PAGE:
When we decide that we’re ready to make a change in our life (no matter what it is), that decision typically comes with a feeling of momentum -- a desire to go from 0 to 100.
Oftentimes when we’re ready to dial in on our nutrition, we get into the zone of “let’s throw everything in our kitchen away and start from scratch” or, “Let’s do this 30 day challenge that forces me to eat a bunch of foods I’ve never eaten in my life.” Initially it’s exciting and we may even see instant changes in how we feel or perform, but we quickly realize that we’re highly overwhelmed or can’t sustain this new habit long term. Diving into the deep end and trying to change too many factors all at the same time will most likely lead to us giving up and digressing back to what we were doing before.
At Street Parking, every change we make needs to be something we can sustain long term, so when it comes to making changes with our nutrition, we like to slowly implement small changes until they become a habit, and then one by one, we will add more to our plate.
The best way to do that is to break everything down into progressions.
1. Food Quality
Before we progress into figuring out your calories or what time of the day you should be eating carbs, we need to first pay attention to what kinds of foods you’re eating and make small changes over time that increase the actual quality of the foods going into your mouth.
Again, one approach to this that would most likely result in you quitting would be to go through your kitchen, throw out all of the condiments, chips, frozen waffles, etc., and then replace your entire kitchen with “organic only” foods that you’ve never eaten before. For most of us, that’d be a really overwhelming change and we just wouldn’t be able to sustain those changes.
Instead of taking that route, let’s start with a manageable process. The goal is to cut out the crap (especially highly processed foods and added sugar) but we need to start from a place that will work for us and that’s going to look a bit different for every single one of us. Here are some general ideas:
- Go from eating no vegetables to implementing one vegetable into one of your meals everyday
- Go from 2 packets of sugar and heavy cream in your morning coffee to 1 packet of sugar and ½ the amount of heavy cream in your morning coffee
- Swap out the late night chip binge for a bowl of rice and meat
- Switch out the morning bagel with cream cheese with 2 scrambled eggs and a piece of toast
- Commit to increasing the quality of ONE of your meals until it becomes a habit. Don’t worry about the other meals if that seems overwhelming. Nail down a routine and quality food options for that one meal
Focusing on swapping out highly processed foods and building up a solid list of quality foods that you enjoy eating for breakfast, lunch, dinner and snacks is a great first step into building up a nutrition foundation that will be sustainable for you long term. Remember: The overall process will take time but even just learning to eat a quality breakfast everyday over the next 12 months can make a big difference in your energy levels and how you feel throughout the day. Your small changes will eventually turn into big changes.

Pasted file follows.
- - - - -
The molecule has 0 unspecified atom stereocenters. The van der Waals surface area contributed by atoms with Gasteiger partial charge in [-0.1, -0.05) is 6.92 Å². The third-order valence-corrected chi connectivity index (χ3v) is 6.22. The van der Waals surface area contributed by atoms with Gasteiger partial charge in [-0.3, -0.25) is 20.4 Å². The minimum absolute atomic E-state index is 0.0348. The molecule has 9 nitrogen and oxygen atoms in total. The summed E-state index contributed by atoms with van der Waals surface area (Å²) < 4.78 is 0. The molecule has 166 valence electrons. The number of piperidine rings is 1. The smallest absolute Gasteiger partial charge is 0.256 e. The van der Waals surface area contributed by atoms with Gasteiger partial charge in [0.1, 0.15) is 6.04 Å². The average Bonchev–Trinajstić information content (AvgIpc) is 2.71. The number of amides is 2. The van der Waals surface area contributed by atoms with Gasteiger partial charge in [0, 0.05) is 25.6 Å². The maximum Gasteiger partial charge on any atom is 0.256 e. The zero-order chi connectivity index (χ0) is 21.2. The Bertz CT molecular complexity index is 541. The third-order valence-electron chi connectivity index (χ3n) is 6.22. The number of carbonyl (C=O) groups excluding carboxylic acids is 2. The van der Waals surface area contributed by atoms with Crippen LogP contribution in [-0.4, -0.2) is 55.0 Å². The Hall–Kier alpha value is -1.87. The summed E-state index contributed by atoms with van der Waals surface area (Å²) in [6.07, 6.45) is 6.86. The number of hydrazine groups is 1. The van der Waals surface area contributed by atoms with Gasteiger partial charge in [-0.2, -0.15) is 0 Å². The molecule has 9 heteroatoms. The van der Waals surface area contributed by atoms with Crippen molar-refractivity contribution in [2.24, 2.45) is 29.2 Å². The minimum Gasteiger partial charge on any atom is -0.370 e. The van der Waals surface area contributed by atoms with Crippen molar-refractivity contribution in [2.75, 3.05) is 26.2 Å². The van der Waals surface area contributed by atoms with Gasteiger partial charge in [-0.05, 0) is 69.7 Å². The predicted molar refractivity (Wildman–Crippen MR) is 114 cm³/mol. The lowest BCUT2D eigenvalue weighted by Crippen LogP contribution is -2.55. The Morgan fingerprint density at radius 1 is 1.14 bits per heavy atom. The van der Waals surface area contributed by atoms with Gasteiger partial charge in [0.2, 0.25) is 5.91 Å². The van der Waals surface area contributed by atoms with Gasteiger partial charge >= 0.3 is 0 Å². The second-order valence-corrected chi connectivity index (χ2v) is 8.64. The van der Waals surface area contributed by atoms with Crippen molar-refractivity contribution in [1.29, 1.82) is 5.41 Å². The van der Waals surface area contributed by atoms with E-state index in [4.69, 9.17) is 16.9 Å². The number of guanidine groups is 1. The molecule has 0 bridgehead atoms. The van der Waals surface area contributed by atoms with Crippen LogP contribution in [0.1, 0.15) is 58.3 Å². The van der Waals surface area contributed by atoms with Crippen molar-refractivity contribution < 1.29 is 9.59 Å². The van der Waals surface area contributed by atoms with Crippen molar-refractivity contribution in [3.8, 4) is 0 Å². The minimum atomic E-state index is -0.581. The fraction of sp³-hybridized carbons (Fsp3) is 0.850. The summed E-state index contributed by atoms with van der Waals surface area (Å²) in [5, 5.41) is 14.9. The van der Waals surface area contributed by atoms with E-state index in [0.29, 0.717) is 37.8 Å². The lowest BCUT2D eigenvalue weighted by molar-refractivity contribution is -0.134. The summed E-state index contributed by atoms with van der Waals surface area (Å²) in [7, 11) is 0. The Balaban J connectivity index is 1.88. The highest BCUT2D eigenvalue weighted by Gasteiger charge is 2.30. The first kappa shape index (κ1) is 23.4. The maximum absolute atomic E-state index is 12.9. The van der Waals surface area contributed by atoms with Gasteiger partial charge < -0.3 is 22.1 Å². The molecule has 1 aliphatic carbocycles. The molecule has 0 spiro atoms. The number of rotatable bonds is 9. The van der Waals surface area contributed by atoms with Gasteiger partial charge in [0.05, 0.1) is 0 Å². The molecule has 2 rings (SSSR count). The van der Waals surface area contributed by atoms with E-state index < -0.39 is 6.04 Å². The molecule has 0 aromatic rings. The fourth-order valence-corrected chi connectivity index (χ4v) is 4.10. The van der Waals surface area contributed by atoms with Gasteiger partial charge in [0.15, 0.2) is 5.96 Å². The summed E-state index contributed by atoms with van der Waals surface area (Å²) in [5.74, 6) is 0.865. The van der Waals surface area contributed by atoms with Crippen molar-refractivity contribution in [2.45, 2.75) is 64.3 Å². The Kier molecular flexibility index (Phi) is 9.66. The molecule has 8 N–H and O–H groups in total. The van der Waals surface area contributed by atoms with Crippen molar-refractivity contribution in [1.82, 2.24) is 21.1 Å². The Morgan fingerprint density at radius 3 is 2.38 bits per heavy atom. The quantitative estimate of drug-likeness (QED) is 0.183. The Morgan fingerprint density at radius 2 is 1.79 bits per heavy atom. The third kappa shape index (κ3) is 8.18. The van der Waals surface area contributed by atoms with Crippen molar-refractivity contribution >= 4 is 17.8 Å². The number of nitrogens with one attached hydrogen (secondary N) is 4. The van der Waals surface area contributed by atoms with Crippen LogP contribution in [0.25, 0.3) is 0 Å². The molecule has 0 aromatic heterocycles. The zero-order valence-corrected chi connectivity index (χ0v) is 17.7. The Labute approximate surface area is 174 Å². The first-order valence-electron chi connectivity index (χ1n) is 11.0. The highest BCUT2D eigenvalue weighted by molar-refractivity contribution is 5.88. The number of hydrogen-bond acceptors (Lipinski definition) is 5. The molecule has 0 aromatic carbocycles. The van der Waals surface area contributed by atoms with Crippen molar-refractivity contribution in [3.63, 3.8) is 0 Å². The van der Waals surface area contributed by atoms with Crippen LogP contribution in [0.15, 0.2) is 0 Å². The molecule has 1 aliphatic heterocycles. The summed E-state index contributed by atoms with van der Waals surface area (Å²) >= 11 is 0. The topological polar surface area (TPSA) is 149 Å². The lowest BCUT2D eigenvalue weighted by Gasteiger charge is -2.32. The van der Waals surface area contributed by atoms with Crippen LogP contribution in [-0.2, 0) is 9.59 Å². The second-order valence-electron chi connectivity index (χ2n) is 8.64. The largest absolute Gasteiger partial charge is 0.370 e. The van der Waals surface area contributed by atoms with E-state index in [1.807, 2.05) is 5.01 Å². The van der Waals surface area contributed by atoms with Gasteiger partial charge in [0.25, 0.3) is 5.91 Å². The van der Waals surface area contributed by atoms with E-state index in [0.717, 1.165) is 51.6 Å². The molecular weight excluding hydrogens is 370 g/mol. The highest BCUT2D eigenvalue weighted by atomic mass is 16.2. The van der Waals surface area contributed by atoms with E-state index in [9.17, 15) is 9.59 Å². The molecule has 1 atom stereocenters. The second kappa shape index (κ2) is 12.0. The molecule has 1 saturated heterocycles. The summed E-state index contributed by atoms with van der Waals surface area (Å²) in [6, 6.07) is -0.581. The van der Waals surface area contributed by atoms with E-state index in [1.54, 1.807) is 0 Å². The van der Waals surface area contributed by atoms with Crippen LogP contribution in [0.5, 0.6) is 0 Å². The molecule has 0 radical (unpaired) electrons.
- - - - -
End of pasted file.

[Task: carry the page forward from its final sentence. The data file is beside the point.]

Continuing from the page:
2. Balancing your Plate
There are three types of macronutrients that we as humans need to be consuming on a regular basis:
Over time our goal should be to consume a combination of all three macronutrients together at each meal as they manage our insulin, blood sugar and create a balance for our body and energy throughout the day.
If we eat an unbalanced ratio of macronutrients or eat sporadically throughout the day, it can cause us to have peaks and drops in our energy levels.
A balanced plate and properly spaced meals will balance our energy and decrease those spikes.
A few general ideas on how to balance your meals:
- Breakfast: Eggs, sweet potato and avocado
- Lunch or Dinner: Ground turkey (cooked in olive oil), jasmine rice, vegetable
3. Palm Method Measurements
After you’ve become consistent with eating quality foods and balancing your meals, a great next step is to take a closer look at how much you’re eating. While we know there are multiple ways to measure your food, we have found that the palm method is a very effective way to measure your food without needing a scale or measuring cups. You may not always have the ability to whip out your food scale, but you’ll always have access to your hand.
This measurement system closely mimics some of the most popular eating methods (macros, zone, etc.) and has been tested to provide almost identical portion sizes without complicated apps and measuring.
Here are some simple and effective ways to measure your food by utilizing your palm:
- Your palm determines your protein portion
- Your fist determines your veggies portion
- Your cupped hand determines your carb/starch portion
- Your thumb determines your fat portion
We go further into detail on the palm measuring method and provide additional guidance to our active members inside the Street Parking community.
Again, these 3 steps are going to take time and that timeline is going to look different for everyone. Be patient with yourself and allow yourself the appropriate amount of time to actually turn these steps into a routine.
Once these 3 steps have become a part of your routine and lifestyle, your next option would be to take it a level deeper by purchasing a Street Parking nutrition template.
Interested in learning more about what’s inside our nutrition templates and how they work? CLICK HERE.